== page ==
An inducible mouse model for epidermolysis bullosa simplex: implications for gene therapy.

Cao T, Longley MA, Wang XJ, Roop DR - J. Cell Biol. (2001)

Induction and characterization of RU486 induced blisters. (A) Gross phenotype of an induced blister on a mtK14neo/CrePR1 pup after two RU486 treatments on the right front leg. No blisters developed on the untreated leg (A) or in +/mtK14neo or CrePR1 control pups treated with RU486 (data not shown). (B) The right front paw of a mtK14neo/CrePR1 pup 10 d after blister formation upon treatment. (C) The left front paw and leg of a mtK14neo/CrePR1 mouse 6 mo after blister formation and cessation of RU486 treatment. The blistered area, including the palm and leg, healed without scarring, and there is normal hair growth on the leg. No additional blisters formed without further RU486 treatment. (D and E) H&E staining (D) and immunofluorescence microscopy with an anti-K14 antibody (Texas red, E) of an induced blister edge. Blistering occurred in the basal keratinocytes (arrowheads) on the chest (D and E), front leg, and paw (data not shown). The asterisk denotes cytolysis, and dashed lines outline the hair follicles. (F and G) PCR analysis of DNA for the presence of the loxP site (F) and neo cassette (G). (1–3) Epidermal DNA samples from different areas of a treated mtK14neo/CrePR1 pup. (1) Untreated area; (2) blister roof; (3) healed blistered area 1 wk after blister formation. (4–6) DNA samples from control mice. (4) Wild type; (5) +/mtK14loxP; (6) +/mtK14neo.
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Related In: Results  -  Collection

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Figure 4: Induction and characterization of RU486 induced blisters. (A) Gross phenotype of an induced blister on a mtK14neo/CrePR1 pup after two RU486 treatments on the right front leg. No blisters developed on the untreated leg (A) or in +/mtK14neo or CrePR1 control pups treated with RU486 (data not shown). (B) The right front paw of a mtK14neo/CrePR1 pup 10 d after blister formation upon treatment. (C) The left front paw and leg of a mtK14neo/CrePR1 mouse 6 mo after blister formation and cessation of RU486 treatment. The blistered area, including the palm and leg, healed without scarring, and there is normal hair growth on the leg. No additional blisters formed without further RU486 treatment. (D and E) H&E staining (D) and immunofluorescence microscopy with an anti-K14 antibody (Texas red, E) of an induced blister edge. Blistering occurred in the basal keratinocytes (arrowheads) on the chest (D and E), front leg, and paw (data not shown). The asterisk denotes cytolysis, and dashed lines outline the hair follicles. (F and G) PCR analysis of DNA for the presence of the loxP site (F) and neo cassette (G). (1–3) Epidermal DNA samples from different areas of a treated mtK14neo/CrePR1 pup. (1) Untreated area; (2) blister roof; (3) healed blistered area 1 wk after blister formation. (4–6) DNA samples from control mice. (4) Wild type; (5) +/mtK14loxP; (6) +/mtK14neo.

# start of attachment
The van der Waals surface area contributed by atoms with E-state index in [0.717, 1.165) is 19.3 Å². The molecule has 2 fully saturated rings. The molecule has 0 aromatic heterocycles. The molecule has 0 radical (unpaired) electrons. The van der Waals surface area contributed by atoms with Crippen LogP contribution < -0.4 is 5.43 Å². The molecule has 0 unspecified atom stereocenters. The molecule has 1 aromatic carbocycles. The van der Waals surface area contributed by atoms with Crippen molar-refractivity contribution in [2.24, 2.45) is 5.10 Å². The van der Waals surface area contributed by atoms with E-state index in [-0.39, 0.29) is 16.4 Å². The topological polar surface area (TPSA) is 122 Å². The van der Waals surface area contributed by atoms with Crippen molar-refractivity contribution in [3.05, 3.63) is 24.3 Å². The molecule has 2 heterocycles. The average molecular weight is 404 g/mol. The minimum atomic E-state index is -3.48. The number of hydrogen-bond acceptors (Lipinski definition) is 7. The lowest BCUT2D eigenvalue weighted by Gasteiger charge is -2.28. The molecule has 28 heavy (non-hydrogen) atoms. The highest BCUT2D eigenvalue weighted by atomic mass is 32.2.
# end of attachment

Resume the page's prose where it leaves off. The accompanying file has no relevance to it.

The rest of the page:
Mentions: Mice carrying the CrePR1 transgene under the control of a K5 or K14 promoter were bred with +/mtK14neo mice, and bigenic pups (mtK14neo/CrePR1) were obtained. RU486 (0.5 mg/ml in ethanol) was applied once daily to the forelimbs and chest of newborn pups, areas prone to mechanical trauma. After several (two to seven) days of RU486 treatment, we observed blisters filled with fluid on the front legs and paws of bigenic pups (Fig. 4 A). RU486 treatment was terminated once blisters became visible. Histological analysis and immunofluorescence microscopy revealed that blistering occurred within the basal layer of the epidermis, as expected (Fig. 4D and Fig. E).

Bottom Line: This observation provides an explanation for the lack of mosaic forms of EBS-DM.In addition, we show that decreased mutant keratin 14 expression resulted in normal morphology and functions of the skin.Our results have important implications for gene therapy of EBS and other dominantly inherited diseases.

View Article: PubMed Central - PubMed

Affiliation: Department of Molecular and Cellular Biology, Baylor College of Medicine, Houston, Texas 77030, USA.

ABSTRACT
The Dowling-Meara variant of epidermolysis bullosa simplex (EBS-DM) is a severe blistering disease inherited in an autosomal-dominant fashion. Here we report the generation of a mouse model that allows focal activation of a mutant keratin 14 allele in epidermal stem cells upon topical administration of an inducer, resulting in EBS phenotypes in treated areas. Using laser capture microdissection, we show that induced blisters healed by migration of surrounding nonphenotypic stem cells into the wound bed. This observation provides an explanation for the lack of mosaic forms of EBS-DM. In addition, we show that decreased mutant keratin 14 expression resulted in normal morphology and functions of the skin. Our results have important implications for gene therapy of EBS and other dominantly inherited diseases.

Show MeSH
Related in: MedlinePlus